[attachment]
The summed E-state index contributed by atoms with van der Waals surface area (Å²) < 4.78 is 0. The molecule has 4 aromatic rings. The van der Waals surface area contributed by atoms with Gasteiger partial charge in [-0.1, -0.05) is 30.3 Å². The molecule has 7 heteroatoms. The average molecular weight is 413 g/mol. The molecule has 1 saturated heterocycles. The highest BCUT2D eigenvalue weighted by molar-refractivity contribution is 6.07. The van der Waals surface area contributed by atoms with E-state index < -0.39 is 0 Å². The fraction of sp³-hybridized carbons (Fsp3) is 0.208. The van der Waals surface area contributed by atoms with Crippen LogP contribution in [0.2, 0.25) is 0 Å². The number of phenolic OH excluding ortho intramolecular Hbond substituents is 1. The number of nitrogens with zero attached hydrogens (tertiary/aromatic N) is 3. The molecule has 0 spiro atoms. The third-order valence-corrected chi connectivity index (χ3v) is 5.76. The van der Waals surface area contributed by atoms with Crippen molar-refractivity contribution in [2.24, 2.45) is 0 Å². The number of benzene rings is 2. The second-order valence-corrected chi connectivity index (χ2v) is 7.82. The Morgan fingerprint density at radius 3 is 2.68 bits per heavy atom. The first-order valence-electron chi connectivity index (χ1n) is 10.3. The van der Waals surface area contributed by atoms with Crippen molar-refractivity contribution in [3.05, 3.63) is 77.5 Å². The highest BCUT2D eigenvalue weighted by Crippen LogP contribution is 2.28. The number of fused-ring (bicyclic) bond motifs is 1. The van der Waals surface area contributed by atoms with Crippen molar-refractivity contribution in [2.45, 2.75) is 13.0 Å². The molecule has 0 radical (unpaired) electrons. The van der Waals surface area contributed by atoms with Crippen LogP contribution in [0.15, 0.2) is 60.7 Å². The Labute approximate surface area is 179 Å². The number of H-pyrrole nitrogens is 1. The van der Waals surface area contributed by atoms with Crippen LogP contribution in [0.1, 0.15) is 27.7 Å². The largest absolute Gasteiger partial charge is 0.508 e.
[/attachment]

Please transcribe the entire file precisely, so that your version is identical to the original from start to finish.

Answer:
The summed E-state index contributed by atoms with van der Waals surface area (Å²) < 4.78 is 0. The molecule has 4 aromatic rings. The van der Waals surface area contributed by atoms with Gasteiger partial charge in [-0.1, -0.05) is 30.3 Å². The molecule has 7 heteroatoms. The average molecular weight is 413 g/mol. The molecule has 1 saturated heterocycles. The highest BCUT2D eigenvalue weighted by molar-refractivity contribution is 6.07. The van der Waals surface area contributed by atoms with E-state index < -0.39 is 0 Å². The fraction of sp³-hybridized carbons (Fsp3) is 0.208. The van der Waals surface area contributed by atoms with Crippen LogP contribution in [0.2, 0.25) is 0 Å². The number of phenolic OH excluding ortho intramolecular Hbond substituents is 1. The number of nitrogens with zero attached hydrogens (tertiary/aromatic N) is 3. The molecule has 0 spiro atoms. The third-order valence-corrected chi connectivity index (χ3v) is 5.76. The van der Waals surface area contributed by atoms with Crippen molar-refractivity contribution in [2.24, 2.45) is 0 Å². The number of benzene rings is 2. The second-order valence-corrected chi connectivity index (χ2v) is 7.82. The Morgan fingerprint density at radius 3 is 2.68 bits per heavy atom. The first-order valence-electron chi connectivity index (χ1n) is 10.3. The van der Waals surface area contributed by atoms with Crippen molar-refractivity contribution in [3.05, 3.63) is 77.5 Å². The highest BCUT2D eigenvalue weighted by Crippen LogP contribution is 2.28. The number of fused-ring (bicyclic) bond motifs is 1. The van der Waals surface area contributed by atoms with Crippen molar-refractivity contribution in [2.45, 2.75) is 13.0 Å². The molecule has 0 radical (unpaired) electrons. The van der Waals surface area contributed by atoms with Crippen LogP contribution in [0.15, 0.2) is 60.7 Å². The Labute approximate surface area is 179 Å². The number of H-pyrrole nitrogens is 1. The van der Waals surface area contributed by atoms with Crippen LogP contribution in [0.1, 0.15) is 27.7 Å². The largest absolute Gasteiger partial charge is 0.508 e.